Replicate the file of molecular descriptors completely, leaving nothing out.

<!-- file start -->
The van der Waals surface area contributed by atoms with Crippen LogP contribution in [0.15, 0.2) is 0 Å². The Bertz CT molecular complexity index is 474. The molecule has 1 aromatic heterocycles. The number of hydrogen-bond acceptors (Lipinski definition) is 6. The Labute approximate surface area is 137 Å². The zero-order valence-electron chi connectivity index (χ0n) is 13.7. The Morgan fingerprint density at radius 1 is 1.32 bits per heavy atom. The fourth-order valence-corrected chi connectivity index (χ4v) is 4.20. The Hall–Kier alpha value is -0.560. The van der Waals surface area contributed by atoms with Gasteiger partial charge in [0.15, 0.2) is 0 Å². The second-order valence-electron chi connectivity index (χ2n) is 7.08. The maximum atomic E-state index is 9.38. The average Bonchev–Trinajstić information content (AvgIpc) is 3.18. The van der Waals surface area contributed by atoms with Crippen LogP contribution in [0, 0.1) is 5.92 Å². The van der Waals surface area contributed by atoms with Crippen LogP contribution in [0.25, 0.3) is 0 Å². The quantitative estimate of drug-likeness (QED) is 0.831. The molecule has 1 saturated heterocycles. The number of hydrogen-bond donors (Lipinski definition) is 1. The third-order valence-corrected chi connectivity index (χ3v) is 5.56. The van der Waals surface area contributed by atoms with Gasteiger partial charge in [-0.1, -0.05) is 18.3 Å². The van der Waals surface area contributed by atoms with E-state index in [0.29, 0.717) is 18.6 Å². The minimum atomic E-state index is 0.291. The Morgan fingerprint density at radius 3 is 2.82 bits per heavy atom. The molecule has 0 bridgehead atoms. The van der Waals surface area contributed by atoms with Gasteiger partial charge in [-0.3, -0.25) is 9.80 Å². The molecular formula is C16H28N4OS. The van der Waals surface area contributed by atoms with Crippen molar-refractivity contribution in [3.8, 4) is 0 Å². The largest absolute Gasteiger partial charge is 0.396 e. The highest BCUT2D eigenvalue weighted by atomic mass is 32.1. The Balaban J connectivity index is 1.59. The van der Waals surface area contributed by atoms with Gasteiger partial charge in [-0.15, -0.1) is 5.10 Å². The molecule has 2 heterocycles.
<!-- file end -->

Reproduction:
The van der Waals surface area contributed by atoms with Crippen LogP contribution in [0.15, 0.2) is 0 Å². The Bertz CT molecular complexity index is 474. The molecule has 1 aromatic heterocycles. The number of hydrogen-bond acceptors (Lipinski definition) is 6. The Labute approximate surface area is 137 Å². The zero-order valence-electron chi connectivity index (χ0n) is 13.7. The Morgan fingerprint density at radius 1 is 1.32 bits per heavy atom. The fourth-order valence-corrected chi connectivity index (χ4v) is 4.20. The Hall–Kier alpha value is -0.560. The van der Waals surface area contributed by atoms with Gasteiger partial charge in [0.15, 0.2) is 0 Å². The second-order valence-electron chi connectivity index (χ2n) is 7.08. The maximum atomic E-state index is 9.38. The average Bonchev–Trinajstić information content (AvgIpc) is 3.18. The van der Waals surface area contributed by atoms with Crippen LogP contribution in [0, 0.1) is 5.92 Å². The van der Waals surface area contributed by atoms with Crippen LogP contribution in [0.25, 0.3) is 0 Å². The quantitative estimate of drug-likeness (QED) is 0.831. The molecule has 1 saturated heterocycles. The number of hydrogen-bond donors (Lipinski definition) is 1. The third-order valence-corrected chi connectivity index (χ3v) is 5.56. The van der Waals surface area contributed by atoms with Gasteiger partial charge in [-0.1, -0.05) is 18.3 Å². The van der Waals surface area contributed by atoms with E-state index in [0.29, 0.717) is 18.6 Å². The minimum atomic E-state index is 0.291. The Morgan fingerprint density at radius 3 is 2.82 bits per heavy atom. The molecule has 0 bridgehead atoms. The van der Waals surface area contributed by atoms with Gasteiger partial charge in [-0.3, -0.25) is 9.80 Å². The molecular formula is C16H28N4OS. The van der Waals surface area contributed by atoms with Crippen molar-refractivity contribution in [3.8, 4) is 0 Å². The largest absolute Gasteiger partial charge is 0.396 e. The highest BCUT2D eigenvalue weighted by atomic mass is 32.1. The Balaban J connectivity index is 1.59. The van der Waals surface area contributed by atoms with Gasteiger partial charge in [-0.15, -0.1) is 5.10 Å². The molecule has 2 heterocycles.